Ask The Fool Equity funds Q: What are "fixed-income" and "equity-income" mutual funds? A: Fixed-income funds focus on bonds. Bonds are sometimes referred...

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Ask The Fool

Equity funds

Q: What are “fixed-income” and “equity-income” mutual funds?

A: Fixed-income funds focus on bonds. Bonds are sometimes referred to as “fixed-income” investments because most bonds have a fixed interest rate, letting you know exactly what kind of income they will offer you.

Equity-income funds, meanwhile, focus on stocks that pay relatively high dividends, aiming to provide investors with regular streams of income.

This is different from growth or value funds, which invest in companies whose stock is expected to advance, regardless of whether the companies even pay a dividend.

Many fast-growing companies don’t pay any dividends, as they prefer to funnel most of their income into fueling their growth.

Mutual funds that focus on income are generally best suited to those who need regular distributions of cash, such as people in retirement. However, even retirees might remain invested in some other funds or stocks, simply selling off a portion each year to generate the income they need.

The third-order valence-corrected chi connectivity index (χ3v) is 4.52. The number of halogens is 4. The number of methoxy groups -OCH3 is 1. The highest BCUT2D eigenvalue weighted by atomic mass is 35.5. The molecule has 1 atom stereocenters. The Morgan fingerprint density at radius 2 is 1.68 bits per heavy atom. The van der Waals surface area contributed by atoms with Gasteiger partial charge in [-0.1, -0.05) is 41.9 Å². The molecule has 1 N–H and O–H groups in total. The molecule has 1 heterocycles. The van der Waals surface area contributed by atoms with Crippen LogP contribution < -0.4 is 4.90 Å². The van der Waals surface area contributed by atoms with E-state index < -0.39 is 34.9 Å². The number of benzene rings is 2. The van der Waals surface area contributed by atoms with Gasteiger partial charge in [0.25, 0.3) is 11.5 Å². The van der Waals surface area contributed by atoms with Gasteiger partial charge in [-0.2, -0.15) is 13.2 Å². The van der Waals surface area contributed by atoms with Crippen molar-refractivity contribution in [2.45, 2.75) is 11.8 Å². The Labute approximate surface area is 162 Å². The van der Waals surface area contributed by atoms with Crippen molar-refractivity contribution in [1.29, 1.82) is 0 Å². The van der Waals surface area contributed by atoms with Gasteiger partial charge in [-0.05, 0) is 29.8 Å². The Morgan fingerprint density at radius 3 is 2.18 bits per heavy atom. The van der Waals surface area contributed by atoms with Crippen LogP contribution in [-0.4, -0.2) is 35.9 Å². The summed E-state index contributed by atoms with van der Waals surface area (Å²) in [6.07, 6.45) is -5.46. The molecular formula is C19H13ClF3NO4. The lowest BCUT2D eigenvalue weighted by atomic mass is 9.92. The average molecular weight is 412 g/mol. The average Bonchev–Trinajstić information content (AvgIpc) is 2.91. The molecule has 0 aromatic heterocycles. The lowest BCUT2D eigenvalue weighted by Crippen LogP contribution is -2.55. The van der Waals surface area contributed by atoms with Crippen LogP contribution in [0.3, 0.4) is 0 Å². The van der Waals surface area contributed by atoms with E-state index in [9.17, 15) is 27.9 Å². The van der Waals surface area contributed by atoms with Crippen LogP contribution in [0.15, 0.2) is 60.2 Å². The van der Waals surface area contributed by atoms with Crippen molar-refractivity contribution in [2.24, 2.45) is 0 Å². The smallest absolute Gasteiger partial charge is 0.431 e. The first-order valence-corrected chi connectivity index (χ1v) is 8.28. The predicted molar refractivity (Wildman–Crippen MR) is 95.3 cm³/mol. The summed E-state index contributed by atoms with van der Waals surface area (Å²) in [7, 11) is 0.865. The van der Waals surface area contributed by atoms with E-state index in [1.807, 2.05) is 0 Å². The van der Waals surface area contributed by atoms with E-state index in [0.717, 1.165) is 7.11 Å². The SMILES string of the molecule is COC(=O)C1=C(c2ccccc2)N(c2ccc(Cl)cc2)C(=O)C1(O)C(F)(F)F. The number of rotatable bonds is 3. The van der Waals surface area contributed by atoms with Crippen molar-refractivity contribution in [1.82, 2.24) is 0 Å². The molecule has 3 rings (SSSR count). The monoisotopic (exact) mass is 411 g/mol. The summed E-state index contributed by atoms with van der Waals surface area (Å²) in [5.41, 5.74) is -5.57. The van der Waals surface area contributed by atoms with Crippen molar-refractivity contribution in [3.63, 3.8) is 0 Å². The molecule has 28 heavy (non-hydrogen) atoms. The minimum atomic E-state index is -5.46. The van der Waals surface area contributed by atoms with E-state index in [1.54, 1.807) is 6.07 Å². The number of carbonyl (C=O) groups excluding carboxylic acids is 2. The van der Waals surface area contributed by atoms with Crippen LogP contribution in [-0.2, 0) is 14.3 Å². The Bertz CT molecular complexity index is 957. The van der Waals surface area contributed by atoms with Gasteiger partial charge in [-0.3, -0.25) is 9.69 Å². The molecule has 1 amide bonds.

Fool’s school

Buffett wisdom

Warren Buffett, chairman of Berkshire Hathaway, is one of the world’s greatest investors. He and his partner, Charlie Munger, shared thoughts on life, money and success and their recent shareholder meeting (partially paraphrased):

On overpaid CEOs: There is only a handful of people who can do much about it. If big, institutional shareholders withheld votes, that might be one way.

Advice for students: Imagine you’re 16 and can choose any car. But it will be your only car for the rest of your life. … Of course, you’ll read the manual five times and will treat it very well, keeping it garaged, changing the oil frequently, washing it, etc. You get only one body and one mind. Better treat them the same way. Any investment in bodies and minds is good. … It pays off in an extraordinary way.

On temperament: Stay calm when others in the market get excited. It’s all just business. Don’t get excited about stock splits. It’s important to have a bedrock-investment philosophy. … It’s important to have the right “calm” temperament and the ability to think for yourself. It doesn’t make any difference what anyone else thinks about a stock.

Advice for young, nonprofessional investors: Put your long-term savings in a low-cost index fund, such as from Vanguard. … That will probably outperform bonds over a long period of time, so invest, then forget it and go back to work. … If you don’t have prospects as a professional investor, use an index fund. No one will give you that advice, since it doesn’t make anyone money. You’ll get a good return.

Read Buffett’s letters to shareholders at www.berkshirehathaway.com.

Visit www.fool.com or write The Fool, c/o The Seattle Times, P.O. Box 70, Seattle, WA 98111.